At Tanglewood, a Brahmsian TMC farewell
LENOX - Most summers at Tanglewood the music of Brahms is performed frequently enough to seem like a fixture of the landscape, and there it was once more this past weekend, the intimate thunder of the symphonies and choral music resounding in the Koussevitzky Music Shed. The music’s ubiquity can breed a sense of routine but not on Sunday, when the fellows of the Tanglewood Music Center rallied for a potent last hurrah. The Boston Symphony Orchestra typically holds court during the prime weekend slots, but Sunday’s all-Brahms affair was the final outing for the visiting students and early career players who have been working through mountains of repertoire at the margins of the campus all summer. Their rough-hewn but smoldering account of Brahms Symphony No. 2 was a parting gift to Tanglewood audiences, played with a sense of occasion.
The program’s first half placed the well-prepared Tanglewood Festival Chorus in the spotlight with the composer’s moving “Nänie’’ and “Schicksalslied’’ as well as in a richly shaded account of the “Alto Rhapsody’’ with the superb mezzo-soprano Stephanie Blythe in plaintive, stirring voice. Back on the podium Rafael Frühbeck de Burgos directed the massed musical forces. The program’s one quirk was the conductor’s own rather anodyne “Brahms Fanfare,’’ an arrangement of themes from the Fourth Symphony, with which he chose to open the program.
The weekend kicked off Friday night with Frühbeck de Burgos leading the Boston Symphony Orchestra in a short Spanish-theme program built to please, with selections from “Carmen’’ and Rodrigo’s “Concierto de Aranjuez.’’ Guitar soloist Pepe Romero gave an elegantly appointed account of the solo line, open to both high drama but also quieter ruminations, and Frühbeck de Burgos led splashy excerpts by Falla, Granados, and Giménez. One enjoyable novelty was Berio’s deft transcription of four versions of Boccherini’s “Ritirata Notturna di Madrid,’’ superimposed on top of each other.
On Saturday night Yo-Yo Ma drew a large crowd back to the Shed for his annual summer appearance with the BSO. Sadly, the number of pieces deemed suitable for such occasions is so small that the process of selection obeys a kind of dispiritingly reductive math. Lynn Harrell had already played the Dvorak Concerto a few weeks back, and Ma tackled the Elgar Concerto last summer and Shostakovich’s First the summer before. That left little beyond the Schumann Concerto, and out it came.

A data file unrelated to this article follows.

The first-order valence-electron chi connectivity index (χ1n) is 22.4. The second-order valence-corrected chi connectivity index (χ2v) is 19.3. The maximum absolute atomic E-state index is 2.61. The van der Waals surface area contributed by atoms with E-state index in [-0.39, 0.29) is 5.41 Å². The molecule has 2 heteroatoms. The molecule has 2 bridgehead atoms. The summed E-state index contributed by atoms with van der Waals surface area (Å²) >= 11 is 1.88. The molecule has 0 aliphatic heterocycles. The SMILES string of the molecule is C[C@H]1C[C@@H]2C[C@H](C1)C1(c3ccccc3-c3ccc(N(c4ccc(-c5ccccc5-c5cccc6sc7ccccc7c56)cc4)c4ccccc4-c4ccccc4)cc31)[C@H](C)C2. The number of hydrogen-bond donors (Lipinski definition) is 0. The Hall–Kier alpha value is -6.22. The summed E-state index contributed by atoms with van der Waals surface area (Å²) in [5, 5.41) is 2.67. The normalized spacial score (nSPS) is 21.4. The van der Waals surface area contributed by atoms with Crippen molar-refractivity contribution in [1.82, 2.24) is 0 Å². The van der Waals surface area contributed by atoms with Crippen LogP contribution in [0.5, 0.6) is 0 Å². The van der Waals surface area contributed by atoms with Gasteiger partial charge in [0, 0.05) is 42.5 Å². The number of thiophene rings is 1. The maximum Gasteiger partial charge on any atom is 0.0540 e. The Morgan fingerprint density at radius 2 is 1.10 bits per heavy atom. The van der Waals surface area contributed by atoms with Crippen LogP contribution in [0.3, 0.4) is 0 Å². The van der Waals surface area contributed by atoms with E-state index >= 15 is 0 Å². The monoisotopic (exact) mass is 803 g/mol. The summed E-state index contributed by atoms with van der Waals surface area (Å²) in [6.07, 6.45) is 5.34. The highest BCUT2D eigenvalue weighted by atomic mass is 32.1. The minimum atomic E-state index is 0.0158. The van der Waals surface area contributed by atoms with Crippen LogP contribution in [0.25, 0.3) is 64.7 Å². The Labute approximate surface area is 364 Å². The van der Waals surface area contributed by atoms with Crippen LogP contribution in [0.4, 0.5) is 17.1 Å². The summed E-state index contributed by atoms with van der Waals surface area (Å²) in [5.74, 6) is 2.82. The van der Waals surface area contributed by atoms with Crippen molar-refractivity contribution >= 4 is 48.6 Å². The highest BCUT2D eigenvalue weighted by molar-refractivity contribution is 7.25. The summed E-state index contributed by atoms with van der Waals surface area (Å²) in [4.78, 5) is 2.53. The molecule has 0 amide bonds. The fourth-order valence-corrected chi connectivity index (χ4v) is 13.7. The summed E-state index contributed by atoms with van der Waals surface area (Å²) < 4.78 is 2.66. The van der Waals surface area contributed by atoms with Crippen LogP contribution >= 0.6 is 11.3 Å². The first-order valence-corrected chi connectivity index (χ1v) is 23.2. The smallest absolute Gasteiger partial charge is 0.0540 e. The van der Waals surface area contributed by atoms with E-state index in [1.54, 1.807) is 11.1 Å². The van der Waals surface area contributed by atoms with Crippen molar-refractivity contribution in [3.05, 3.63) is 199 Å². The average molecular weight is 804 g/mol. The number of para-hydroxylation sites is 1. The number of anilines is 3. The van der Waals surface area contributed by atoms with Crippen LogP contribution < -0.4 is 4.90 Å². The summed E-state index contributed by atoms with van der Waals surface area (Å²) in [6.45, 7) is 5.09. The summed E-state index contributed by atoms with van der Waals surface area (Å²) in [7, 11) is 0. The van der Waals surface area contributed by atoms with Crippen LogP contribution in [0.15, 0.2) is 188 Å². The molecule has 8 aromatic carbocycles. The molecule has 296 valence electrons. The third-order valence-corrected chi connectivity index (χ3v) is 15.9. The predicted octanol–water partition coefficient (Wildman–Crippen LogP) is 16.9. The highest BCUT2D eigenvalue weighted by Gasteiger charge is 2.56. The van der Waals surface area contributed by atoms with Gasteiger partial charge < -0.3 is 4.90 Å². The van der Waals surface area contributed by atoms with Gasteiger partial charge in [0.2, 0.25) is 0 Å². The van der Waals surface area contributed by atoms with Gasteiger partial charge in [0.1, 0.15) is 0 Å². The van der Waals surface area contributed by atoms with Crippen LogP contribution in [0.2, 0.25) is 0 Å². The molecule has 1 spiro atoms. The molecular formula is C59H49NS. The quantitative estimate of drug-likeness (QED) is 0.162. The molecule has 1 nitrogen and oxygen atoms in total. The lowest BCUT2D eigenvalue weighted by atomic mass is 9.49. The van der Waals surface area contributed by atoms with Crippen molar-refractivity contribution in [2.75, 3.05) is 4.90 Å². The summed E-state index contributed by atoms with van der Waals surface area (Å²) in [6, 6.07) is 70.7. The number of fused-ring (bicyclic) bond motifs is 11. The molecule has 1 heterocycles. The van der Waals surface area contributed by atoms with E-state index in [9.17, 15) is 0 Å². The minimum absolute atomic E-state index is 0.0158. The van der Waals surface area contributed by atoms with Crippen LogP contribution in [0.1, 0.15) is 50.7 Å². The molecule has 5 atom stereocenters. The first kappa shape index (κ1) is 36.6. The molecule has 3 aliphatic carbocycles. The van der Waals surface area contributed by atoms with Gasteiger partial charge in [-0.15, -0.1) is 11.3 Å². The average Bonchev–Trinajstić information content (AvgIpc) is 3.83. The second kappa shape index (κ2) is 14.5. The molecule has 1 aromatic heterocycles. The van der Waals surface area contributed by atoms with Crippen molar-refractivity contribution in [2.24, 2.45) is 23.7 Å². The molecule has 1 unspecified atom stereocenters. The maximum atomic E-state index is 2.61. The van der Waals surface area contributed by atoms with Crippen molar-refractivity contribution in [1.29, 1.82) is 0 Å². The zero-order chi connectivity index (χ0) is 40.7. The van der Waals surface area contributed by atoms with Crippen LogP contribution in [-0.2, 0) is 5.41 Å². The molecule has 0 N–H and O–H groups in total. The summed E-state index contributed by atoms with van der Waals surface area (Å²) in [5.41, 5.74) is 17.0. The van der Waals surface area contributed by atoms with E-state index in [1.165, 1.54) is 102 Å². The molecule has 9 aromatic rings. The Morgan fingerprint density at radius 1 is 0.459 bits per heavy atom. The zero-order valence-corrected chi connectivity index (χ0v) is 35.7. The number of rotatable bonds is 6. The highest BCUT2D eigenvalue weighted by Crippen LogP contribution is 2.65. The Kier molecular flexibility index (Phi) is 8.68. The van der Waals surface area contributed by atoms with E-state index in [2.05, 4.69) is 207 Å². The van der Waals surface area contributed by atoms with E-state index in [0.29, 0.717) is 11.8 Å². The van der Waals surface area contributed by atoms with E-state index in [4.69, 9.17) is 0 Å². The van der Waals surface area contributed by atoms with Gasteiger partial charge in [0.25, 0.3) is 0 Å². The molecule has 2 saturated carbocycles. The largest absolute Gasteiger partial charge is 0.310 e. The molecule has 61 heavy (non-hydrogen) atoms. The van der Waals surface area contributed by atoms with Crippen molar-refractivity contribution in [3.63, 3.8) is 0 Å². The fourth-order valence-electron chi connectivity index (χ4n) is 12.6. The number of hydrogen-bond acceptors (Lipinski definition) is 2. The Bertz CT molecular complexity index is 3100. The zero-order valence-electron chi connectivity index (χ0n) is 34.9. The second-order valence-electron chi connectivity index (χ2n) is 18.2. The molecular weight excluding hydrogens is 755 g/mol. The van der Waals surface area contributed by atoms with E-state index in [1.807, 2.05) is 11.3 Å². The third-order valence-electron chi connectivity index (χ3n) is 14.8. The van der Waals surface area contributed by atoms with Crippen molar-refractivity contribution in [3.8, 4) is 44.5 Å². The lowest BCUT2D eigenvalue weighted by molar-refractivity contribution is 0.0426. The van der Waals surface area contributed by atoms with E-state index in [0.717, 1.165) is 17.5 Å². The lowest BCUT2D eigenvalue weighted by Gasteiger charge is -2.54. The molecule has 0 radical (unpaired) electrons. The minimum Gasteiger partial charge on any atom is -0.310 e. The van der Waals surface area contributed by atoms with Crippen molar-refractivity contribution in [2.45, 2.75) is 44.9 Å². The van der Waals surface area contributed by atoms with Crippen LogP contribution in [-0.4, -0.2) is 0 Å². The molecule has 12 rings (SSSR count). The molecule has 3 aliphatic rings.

Fortunately, Ma is one of the very few industry superstars who seems congenitally allergic to coasting on his reputation or phoning it in. Every concert is still an authentic performance. So it was with the Schumann, as he argued for a conception of the work as a series of ferocious eruptions against the backdrop of a distant orchestra. Not even Christoph von Dohnanyi on the podium could make the pieces fully cohere, but Ma carried the outing by dint of sheer conviction. Saturday’s Schumann was bookended by a pair of first symphonies, by Prokofiev and Brahms, the latter receiving a particularly lean and cogent performance from the BSO under Dohnanyi’s baton.
Sunday night, as a kind of glittery pendant on the weekend, Ma returned to campus with pianist Emmanuel Ax and clarinetist Anthony McGill for a chamber music program in Ozawa Hall. McGill, the principal clarinetist of the Met Orchestra, gave a spacious account of Schubert’s “Arpeggione’’ Sonata, floating the work with a gleaming tone and liquid phrasing. Ax met him at every turn, and then offered the same crystalline support to Ma for an appealingly dark-hued account of Beethoven’s Cello Sonata No. 3. Ax has a graceful way of indicating accompanimental lines without pouncing on them note by note, and he also slipped seamlessly into the spotlight when called on. The three musicians joined forces after intermission for Brahms’s Clarinet Trio (Op. 114), a glowing autumnal work that breathes the air of the composer’s sublime Clarinet Quintet. The various parties on Sunday night never quite agreed on finer details of sound and character, but their clear affection for the music, their tonal generosity, and their native chamber music instincts took this performance a long way.
The starry chamber concert packed the hall with a capacity crowd, and three rows of extra seats were placed on the stage itself. All concert-goers braved the rain and an internal Tanglewood traffic jam, but the laurels for devotion go to the ponchoed masses that took in the program while huddled in the dark on the soggy lawn outside of Ozawa Hall.
Jeremy Eichler can be reached at email@example.com.